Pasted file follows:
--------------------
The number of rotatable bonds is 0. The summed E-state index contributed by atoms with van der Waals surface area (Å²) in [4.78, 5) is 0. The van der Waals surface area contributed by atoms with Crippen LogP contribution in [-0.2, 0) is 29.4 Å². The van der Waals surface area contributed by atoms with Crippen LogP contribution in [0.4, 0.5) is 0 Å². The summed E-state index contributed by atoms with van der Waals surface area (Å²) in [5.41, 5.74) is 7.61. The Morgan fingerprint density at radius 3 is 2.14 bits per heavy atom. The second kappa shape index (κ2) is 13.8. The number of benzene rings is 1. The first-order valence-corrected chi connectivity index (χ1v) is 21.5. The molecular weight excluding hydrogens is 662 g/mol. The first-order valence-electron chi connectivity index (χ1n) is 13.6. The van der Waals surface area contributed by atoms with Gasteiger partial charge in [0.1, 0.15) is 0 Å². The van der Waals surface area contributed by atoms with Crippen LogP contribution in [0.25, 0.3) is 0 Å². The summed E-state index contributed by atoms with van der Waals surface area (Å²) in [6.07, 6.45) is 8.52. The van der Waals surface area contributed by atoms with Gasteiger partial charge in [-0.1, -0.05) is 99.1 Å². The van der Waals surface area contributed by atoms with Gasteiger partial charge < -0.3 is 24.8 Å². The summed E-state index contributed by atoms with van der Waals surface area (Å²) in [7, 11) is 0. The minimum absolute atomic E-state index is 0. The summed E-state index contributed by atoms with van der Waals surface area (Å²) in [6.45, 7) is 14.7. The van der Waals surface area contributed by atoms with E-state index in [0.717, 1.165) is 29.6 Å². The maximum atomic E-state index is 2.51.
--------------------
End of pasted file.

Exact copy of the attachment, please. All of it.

The number of rotatable bonds is 0. The summed E-state index contributed by atoms with van der Waals surface area (Å²) in [4.78, 5) is 0. The van der Waals surface area contributed by atoms with Crippen LogP contribution in [-0.2, 0) is 29.4 Å². The van der Waals surface area contributed by atoms with Crippen LogP contribution in [0.4, 0.5) is 0 Å². The summed E-state index contributed by atoms with van der Waals surface area (Å²) in [5.41, 5.74) is 7.61. The Morgan fingerprint density at radius 3 is 2.14 bits per heavy atom. The second kappa shape index (κ2) is 13.8. The number of benzene rings is 1. The first-order valence-corrected chi connectivity index (χ1v) is 21.5. The molecular weight excluding hydrogens is 662 g/mol. The first-order valence-electron chi connectivity index (χ1n) is 13.6. The van der Waals surface area contributed by atoms with Gasteiger partial charge in [0.1, 0.15) is 0 Å². The van der Waals surface area contributed by atoms with Crippen LogP contribution in [0.25, 0.3) is 0 Å². The summed E-state index contributed by atoms with van der Waals surface area (Å²) in [6.07, 6.45) is 8.52. The van der Waals surface area contributed by atoms with Gasteiger partial charge in [-0.1, -0.05) is 99.1 Å². The van der Waals surface area contributed by atoms with Gasteiger partial charge < -0.3 is 24.8 Å². The summed E-state index contributed by atoms with van der Waals surface area (Å²) in [7, 11) is 0. The minimum absolute atomic E-state index is 0. The summed E-state index contributed by atoms with van der Waals surface area (Å²) in [6.45, 7) is 14.7. The van der Waals surface area contributed by atoms with E-state index in [0.717, 1.165) is 29.6 Å². The maximum atomic E-state index is 2.51.